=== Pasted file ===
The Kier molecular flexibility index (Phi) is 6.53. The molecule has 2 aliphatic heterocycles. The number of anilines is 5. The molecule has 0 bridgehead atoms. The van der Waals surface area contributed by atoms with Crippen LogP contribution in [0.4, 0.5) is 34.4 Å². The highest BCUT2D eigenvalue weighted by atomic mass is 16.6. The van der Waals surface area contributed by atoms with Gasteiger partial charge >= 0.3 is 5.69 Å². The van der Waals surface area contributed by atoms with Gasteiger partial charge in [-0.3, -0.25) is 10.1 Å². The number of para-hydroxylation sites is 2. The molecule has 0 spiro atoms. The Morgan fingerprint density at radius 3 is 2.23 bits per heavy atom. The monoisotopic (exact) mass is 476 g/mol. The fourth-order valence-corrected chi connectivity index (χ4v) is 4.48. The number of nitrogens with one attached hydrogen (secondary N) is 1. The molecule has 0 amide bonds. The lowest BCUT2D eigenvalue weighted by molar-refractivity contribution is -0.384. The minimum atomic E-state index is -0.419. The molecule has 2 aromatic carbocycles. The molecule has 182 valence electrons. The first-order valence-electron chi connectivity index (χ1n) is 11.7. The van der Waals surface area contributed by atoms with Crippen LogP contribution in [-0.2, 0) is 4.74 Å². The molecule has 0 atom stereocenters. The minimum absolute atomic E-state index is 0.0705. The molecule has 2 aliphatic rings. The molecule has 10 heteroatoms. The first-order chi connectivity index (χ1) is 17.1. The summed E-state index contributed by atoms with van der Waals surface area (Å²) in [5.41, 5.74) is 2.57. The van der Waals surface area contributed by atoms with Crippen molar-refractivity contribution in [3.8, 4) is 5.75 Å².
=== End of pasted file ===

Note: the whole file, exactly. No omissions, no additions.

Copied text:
The Kier molecular flexibility index (Phi) is 6.53. The molecule has 2 aliphatic heterocycles. The number of anilines is 5. The molecule has 0 bridgehead atoms. The van der Waals surface area contributed by atoms with Crippen LogP contribution in [0.4, 0.5) is 34.4 Å². The highest BCUT2D eigenvalue weighted by atomic mass is 16.6. The van der Waals surface area contributed by atoms with Gasteiger partial charge >= 0.3 is 5.69 Å². The van der Waals surface area contributed by atoms with Gasteiger partial charge in [-0.3, -0.25) is 10.1 Å². The number of para-hydroxylation sites is 2. The molecule has 0 spiro atoms. The Morgan fingerprint density at radius 3 is 2.23 bits per heavy atom. The monoisotopic (exact) mass is 476 g/mol. The fourth-order valence-corrected chi connectivity index (χ4v) is 4.48. The number of nitrogens with one attached hydrogen (secondary N) is 1. The molecule has 0 amide bonds. The lowest BCUT2D eigenvalue weighted by molar-refractivity contribution is -0.384. The minimum atomic E-state index is -0.419. The molecule has 2 aromatic carbocycles. The molecule has 182 valence electrons. The first-order valence-electron chi connectivity index (χ1n) is 11.7. The van der Waals surface area contributed by atoms with Crippen LogP contribution in [-0.2, 0) is 4.74 Å². The molecule has 0 atom stereocenters. The minimum absolute atomic E-state index is 0.0705. The molecule has 2 aliphatic rings. The molecule has 10 heteroatoms. The first-order chi connectivity index (χ1) is 17.1. The summed E-state index contributed by atoms with van der Waals surface area (Å²) in [5.41, 5.74) is 2.57. The van der Waals surface area contributed by atoms with Crippen molar-refractivity contribution in [3.8, 4) is 5.75 Å².